In FIG. 3, the bread support 9 has a portion thereof extending outwardly of the casing and the knob 3 is fixed to the free end of said extension. The bread support 9 is supported by a lever 10 which is pivotable about a pivot point 9' when the knob 3 is depressed. A roller 11 is rotatably mounted on a portion of the bread support 9. This roller 11 rolls on an inclined guide 12 extending upwardly from the base plate of the toaster when the bread support 9 is moved vertically by the pivotal movement of the lever 10 about the pivot point 9. One ofthe heater units 7 is supported by a U-shaped lever I3 which is pivotable about pivot points 14 to move said heater unit'in parallel relation toward or away from the other heater unit. A lever 15 which is provided to effect displacement of the heater unit 7 toward the slice of bread in response to the movement of the bread support 9, is pivotable about the common pivot point 14 with one end in engagement with the lever I3 and the other end in engagement with the lever I0 supporting the bread support 9. The heater unit 7 is biased by a spring 16 so as to go away from the slice of bread.
FIG. 4A shows the pressing plates each consisting of a transparent heat-resistant glass sheet, while FIG. 4B shows the pressing plates each consisting of a perforated metal sheet. Instead of providing the pressing plates, a transparent insulating layer may be formed directly on the confronting surfaces of low temperature heating elements. Further, although in the embodiment described and illustrated herein, use is made of a manually operated mechanism for causing a lateral displacement of one of the heater units toward another to hold a slice of bread therebetween, it is readily possible to rearrange the mechanism for automatic operation.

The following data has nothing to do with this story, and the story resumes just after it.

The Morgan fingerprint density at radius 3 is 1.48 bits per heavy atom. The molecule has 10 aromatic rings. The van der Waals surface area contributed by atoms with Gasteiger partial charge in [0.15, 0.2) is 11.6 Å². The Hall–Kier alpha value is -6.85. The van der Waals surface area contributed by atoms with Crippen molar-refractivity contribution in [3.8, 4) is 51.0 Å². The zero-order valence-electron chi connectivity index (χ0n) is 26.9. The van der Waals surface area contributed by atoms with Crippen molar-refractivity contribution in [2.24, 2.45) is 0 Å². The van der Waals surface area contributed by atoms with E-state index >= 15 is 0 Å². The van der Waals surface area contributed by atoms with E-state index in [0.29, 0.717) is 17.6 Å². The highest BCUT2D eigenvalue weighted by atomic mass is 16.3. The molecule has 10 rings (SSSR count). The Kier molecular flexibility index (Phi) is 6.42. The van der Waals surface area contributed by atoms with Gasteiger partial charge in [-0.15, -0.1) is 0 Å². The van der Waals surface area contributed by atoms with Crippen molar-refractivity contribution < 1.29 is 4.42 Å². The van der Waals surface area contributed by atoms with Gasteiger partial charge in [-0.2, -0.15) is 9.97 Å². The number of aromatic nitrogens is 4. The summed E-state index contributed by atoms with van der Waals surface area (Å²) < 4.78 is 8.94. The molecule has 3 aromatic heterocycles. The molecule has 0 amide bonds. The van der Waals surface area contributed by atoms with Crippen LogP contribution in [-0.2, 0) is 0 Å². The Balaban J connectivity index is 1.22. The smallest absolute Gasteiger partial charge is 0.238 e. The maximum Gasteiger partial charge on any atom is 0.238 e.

Next, the operation of the toaster described above and the principle upon which a slice of bread is toasted in the toaster will be described. First of all, slices of bread 8 are placed on the bread support 9 in a non-toasting position shown in FIG. 5
and then the bread support 9 is lowered to a toasting position as shown in FIG. 6. In this case, the lever 10 connected to the bread support 9 engages the lever 15 causing the lever 13, supporting one of the heater units 7, to rotate about the pivot points 14. Therefore, in the toasting position shown in FIG. 6 the slices of bread 8 are completely sandwiched in between the heater units 7 and thus the conduction heat from said heater units is absorbed by the slices of bread.
In this manner of toasting, it is possible to accelerate the temperature rise for the first cycle of toasting operation 'by supplying the bread with 20% or. moreofthe direct radiation heat from the heating elements and thereby to uniformize the color reaction (melanoidine reaction or caramel reaction) on the surfaces of the slices of bread.